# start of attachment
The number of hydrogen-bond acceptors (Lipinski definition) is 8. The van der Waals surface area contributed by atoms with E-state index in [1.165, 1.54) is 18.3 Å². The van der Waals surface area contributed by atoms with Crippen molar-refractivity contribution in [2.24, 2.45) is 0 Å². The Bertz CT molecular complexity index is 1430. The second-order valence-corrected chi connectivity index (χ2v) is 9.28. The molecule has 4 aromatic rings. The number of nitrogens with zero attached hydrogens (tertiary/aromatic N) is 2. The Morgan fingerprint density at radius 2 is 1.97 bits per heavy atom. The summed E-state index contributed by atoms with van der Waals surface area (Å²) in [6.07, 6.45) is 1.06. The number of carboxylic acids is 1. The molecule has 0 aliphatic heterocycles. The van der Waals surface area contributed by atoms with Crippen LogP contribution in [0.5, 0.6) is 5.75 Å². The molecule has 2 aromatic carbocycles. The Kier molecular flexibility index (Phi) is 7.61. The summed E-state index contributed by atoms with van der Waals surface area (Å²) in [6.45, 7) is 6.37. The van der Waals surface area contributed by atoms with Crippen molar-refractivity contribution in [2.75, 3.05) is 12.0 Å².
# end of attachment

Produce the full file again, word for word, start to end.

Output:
The number of hydrogen-bond acceptors (Lipinski definition) is 8. The van der Waals surface area contributed by atoms with E-state index in [1.165, 1.54) is 18.3 Å². The van der Waals surface area contributed by atoms with Crippen molar-refractivity contribution in [2.24, 2.45) is 0 Å². The Bertz CT molecular complexity index is 1430. The second-order valence-corrected chi connectivity index (χ2v) is 9.28. The molecule has 4 aromatic rings. The number of nitrogens with zero attached hydrogens (tertiary/aromatic N) is 2. The Morgan fingerprint density at radius 2 is 1.97 bits per heavy atom. The summed E-state index contributed by atoms with van der Waals surface area (Å²) in [6.07, 6.45) is 1.06. The number of carboxylic acids is 1. The molecule has 0 aliphatic heterocycles. The van der Waals surface area contributed by atoms with Crippen LogP contribution in [0.5, 0.6) is 5.75 Å². The molecule has 2 aromatic carbocycles. The Kier molecular flexibility index (Phi) is 7.61. The summed E-state index contributed by atoms with van der Waals surface area (Å²) in [6.45, 7) is 6.37. The van der Waals surface area contributed by atoms with Crippen molar-refractivity contribution in [2.75, 3.05) is 12.0 Å².